Secondly, Abigail was a woman who was Ready. “Ready” is defined as “prepared and available for action or use”. Unlike her husband Nabal, Abigail generously gave out of the resources of her wealth when there was a need. We may not have great wealth, but we all have resources—abilities, families, ministries, possessions—that have been entrusted to us. Because God is the owner of these resources, we are responsible to be good stewards of them; and part of that means being prepared for Him to use them when and how He chooses. If the physical resources that God has given us are in disorder and chaos, that preparedness becomes more difficult. Abigail demonstrated organization and efficiency in pulling together such a large gift in so little time, which is a good reminder that a certain level of order and discipline brings about the ability to serve God with a greater degree of freedom. The readiness of the spirit is equally crucial. There was no sense of panic in Abigail, but rather she responded with calm precision despite the dire threat of disaster that was looming. We must keep the spiritual resources that God has given us in a state of readiness…before the crisis hits! We do this by carefully nourishing and tending to the needs of our spiritual life, just like we tend to the affairs of our household.


“When Abigail saw David, she quickly got off her donkey and bowed down before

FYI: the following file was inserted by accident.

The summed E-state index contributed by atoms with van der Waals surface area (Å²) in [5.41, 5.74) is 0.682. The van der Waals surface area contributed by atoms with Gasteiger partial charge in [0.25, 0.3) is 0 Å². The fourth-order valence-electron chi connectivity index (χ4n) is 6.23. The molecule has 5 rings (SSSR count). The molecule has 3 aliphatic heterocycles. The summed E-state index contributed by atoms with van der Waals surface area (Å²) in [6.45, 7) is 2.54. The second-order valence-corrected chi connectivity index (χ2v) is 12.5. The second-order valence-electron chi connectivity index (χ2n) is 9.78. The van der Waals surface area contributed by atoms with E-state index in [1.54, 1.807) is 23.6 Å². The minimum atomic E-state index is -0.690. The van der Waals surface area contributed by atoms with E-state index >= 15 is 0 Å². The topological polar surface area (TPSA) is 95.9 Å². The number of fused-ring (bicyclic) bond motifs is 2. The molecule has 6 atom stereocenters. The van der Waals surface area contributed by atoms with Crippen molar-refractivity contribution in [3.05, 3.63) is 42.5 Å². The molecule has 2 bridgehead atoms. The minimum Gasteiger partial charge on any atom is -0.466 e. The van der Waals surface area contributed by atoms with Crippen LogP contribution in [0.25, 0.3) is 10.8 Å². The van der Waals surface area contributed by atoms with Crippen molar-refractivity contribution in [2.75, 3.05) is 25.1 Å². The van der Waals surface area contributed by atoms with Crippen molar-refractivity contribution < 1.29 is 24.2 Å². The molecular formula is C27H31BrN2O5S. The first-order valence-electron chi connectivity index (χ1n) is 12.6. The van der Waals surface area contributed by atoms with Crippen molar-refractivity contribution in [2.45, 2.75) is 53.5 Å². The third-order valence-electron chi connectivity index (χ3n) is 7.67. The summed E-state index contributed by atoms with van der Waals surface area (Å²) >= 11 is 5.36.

David with her face to the ground. She fell at his feet and said: ‘Pardon your servant, my lord, and let me speak to you…Please pay no attention, my lord, to that wicked man Nabal….And let this gift, which your servant has brought to my lord, be given to the men who follow you. Please forgive your servant’s presumption.’” (v. 23-25, 27-28)


Lastly, Abigail was a Reconciler. Abigail could have just sent her servants to deliver the gift to David. But she chose to meet him in person, placing herself right in the middle of a volatile situation with the intent of bringing reconciliation and peace. What courage that must have taken, riding directly into the face of an angry horde bent upon revenge! Even though she was not the one who had committed the offense, she took the blame upon herself. She became the bridge of peace, which resulted in relationship between the two sides. Her words of reconciliation brought David to his senses, causing him to respond, “Praise be to the LORD, the God of Israel, who has sent you today to meet me. May you be blessed for your good judgement and for keeping me from bloodshed this day…” (v. 32-33)


Isn’t that what Christ has done for us? In our natural human state, we have no hope of a relationship with the holy God, the righteous King. Jesus came to be that Bridge of Peace for us, the Reconciler between God and mankind. In turn, we who are in Christ are then called to be reconcilers just as Abigail was, willing to go and bring the message of hope and peace to others. As Paul says,

“…God was reconciling the world to Himself in Christ, not counting people’s sins against them. And He has committed to us the message of reconciliation.” (2 Cor. 5:19).


We are called to be a people who are responsive, ready for action, and committed to reconciliation...

traits that are also our best hope whenever we find ourselves caught in a crisis.


“God will speak to the hearts of those who prepare themselves to hear…” –A.W. Tozer